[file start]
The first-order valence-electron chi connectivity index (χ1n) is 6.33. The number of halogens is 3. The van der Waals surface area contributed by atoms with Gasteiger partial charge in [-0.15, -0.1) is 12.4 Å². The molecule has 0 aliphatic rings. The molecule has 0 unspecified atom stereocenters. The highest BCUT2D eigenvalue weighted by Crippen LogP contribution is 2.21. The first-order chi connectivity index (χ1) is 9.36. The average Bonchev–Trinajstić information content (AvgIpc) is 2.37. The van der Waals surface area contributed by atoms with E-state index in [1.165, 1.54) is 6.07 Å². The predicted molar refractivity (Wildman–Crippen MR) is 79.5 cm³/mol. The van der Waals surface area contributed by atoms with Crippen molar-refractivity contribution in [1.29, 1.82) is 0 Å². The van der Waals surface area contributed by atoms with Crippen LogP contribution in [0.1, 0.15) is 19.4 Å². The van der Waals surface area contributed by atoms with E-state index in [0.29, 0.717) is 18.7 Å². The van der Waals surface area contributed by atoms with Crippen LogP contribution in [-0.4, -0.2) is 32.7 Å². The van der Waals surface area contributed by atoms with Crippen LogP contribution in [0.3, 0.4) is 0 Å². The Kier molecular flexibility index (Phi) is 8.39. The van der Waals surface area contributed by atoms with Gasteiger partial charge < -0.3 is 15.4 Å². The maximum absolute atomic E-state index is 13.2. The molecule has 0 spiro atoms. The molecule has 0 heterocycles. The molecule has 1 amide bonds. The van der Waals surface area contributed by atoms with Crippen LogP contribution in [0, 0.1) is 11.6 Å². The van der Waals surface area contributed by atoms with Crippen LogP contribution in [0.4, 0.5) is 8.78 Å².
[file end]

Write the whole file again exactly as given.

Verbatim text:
The first-order valence-electron chi connectivity index (χ1n) is 6.33. The number of halogens is 3. The van der Waals surface area contributed by atoms with Gasteiger partial charge in [-0.15, -0.1) is 12.4 Å². The molecule has 0 aliphatic rings. The molecule has 0 unspecified atom stereocenters. The highest BCUT2D eigenvalue weighted by Crippen LogP contribution is 2.21. The first-order chi connectivity index (χ1) is 9.36. The average Bonchev–Trinajstić information content (AvgIpc) is 2.37. The van der Waals surface area contributed by atoms with E-state index in [1.165, 1.54) is 6.07 Å². The predicted molar refractivity (Wildman–Crippen MR) is 79.5 cm³/mol. The van der Waals surface area contributed by atoms with Crippen molar-refractivity contribution in [1.29, 1.82) is 0 Å². The van der Waals surface area contributed by atoms with Crippen LogP contribution in [0.1, 0.15) is 19.4 Å². The van der Waals surface area contributed by atoms with E-state index in [0.29, 0.717) is 18.7 Å². The van der Waals surface area contributed by atoms with Crippen LogP contribution in [-0.4, -0.2) is 32.7 Å². The van der Waals surface area contributed by atoms with Crippen LogP contribution in [0.3, 0.4) is 0 Å². The Kier molecular flexibility index (Phi) is 8.39. The van der Waals surface area contributed by atoms with Gasteiger partial charge < -0.3 is 15.4 Å². The maximum absolute atomic E-state index is 13.2. The molecule has 0 spiro atoms. The molecule has 0 heterocycles. The molecule has 1 amide bonds. The van der Waals surface area contributed by atoms with Crippen LogP contribution in [0, 0.1) is 11.6 Å². The van der Waals surface area contributed by atoms with Crippen LogP contribution in [0.4, 0.5) is 8.78 Å².